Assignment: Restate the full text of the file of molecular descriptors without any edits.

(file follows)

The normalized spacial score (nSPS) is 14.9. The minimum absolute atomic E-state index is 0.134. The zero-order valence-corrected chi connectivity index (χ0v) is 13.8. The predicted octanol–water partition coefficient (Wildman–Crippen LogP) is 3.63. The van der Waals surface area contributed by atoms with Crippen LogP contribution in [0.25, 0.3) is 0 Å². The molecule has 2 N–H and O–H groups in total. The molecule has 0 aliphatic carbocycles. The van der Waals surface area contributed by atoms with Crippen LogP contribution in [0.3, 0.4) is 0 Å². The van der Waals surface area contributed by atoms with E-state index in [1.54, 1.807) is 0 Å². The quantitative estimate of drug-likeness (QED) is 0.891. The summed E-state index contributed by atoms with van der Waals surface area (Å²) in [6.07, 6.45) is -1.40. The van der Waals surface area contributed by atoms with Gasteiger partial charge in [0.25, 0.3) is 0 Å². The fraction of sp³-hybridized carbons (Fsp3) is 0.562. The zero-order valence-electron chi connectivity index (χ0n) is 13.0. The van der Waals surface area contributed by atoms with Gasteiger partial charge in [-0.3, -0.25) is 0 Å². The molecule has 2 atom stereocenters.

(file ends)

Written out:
The normalized spacial score (nSPS) is 14.9. The minimum absolute atomic E-state index is 0.134. The zero-order valence-corrected chi connectivity index (χ0v) is 13.8. The predicted octanol–water partition coefficient (Wildman–Crippen LogP) is 3.63. The van der Waals surface area contributed by atoms with Crippen LogP contribution in [0.25, 0.3) is 0 Å². The molecule has 2 N–H and O–H groups in total. The molecule has 0 aliphatic carbocycles. The van der Waals surface area contributed by atoms with Crippen LogP contribution in [0.3, 0.4) is 0 Å². The van der Waals surface area contributed by atoms with E-state index in [1.54, 1.807) is 0 Å². The quantitative estimate of drug-likeness (QED) is 0.891. The summed E-state index contributed by atoms with van der Waals surface area (Å²) in [6.07, 6.45) is -1.40. The van der Waals surface area contributed by atoms with Gasteiger partial charge in [0.25, 0.3) is 0 Å². The fraction of sp³-hybridized carbons (Fsp3) is 0.562. The zero-order valence-electron chi connectivity index (χ0n) is 13.0. The van der Waals surface area contributed by atoms with Gasteiger partial charge in [-0.3, -0.25) is 0 Å². The molecule has 2 atom stereocenters.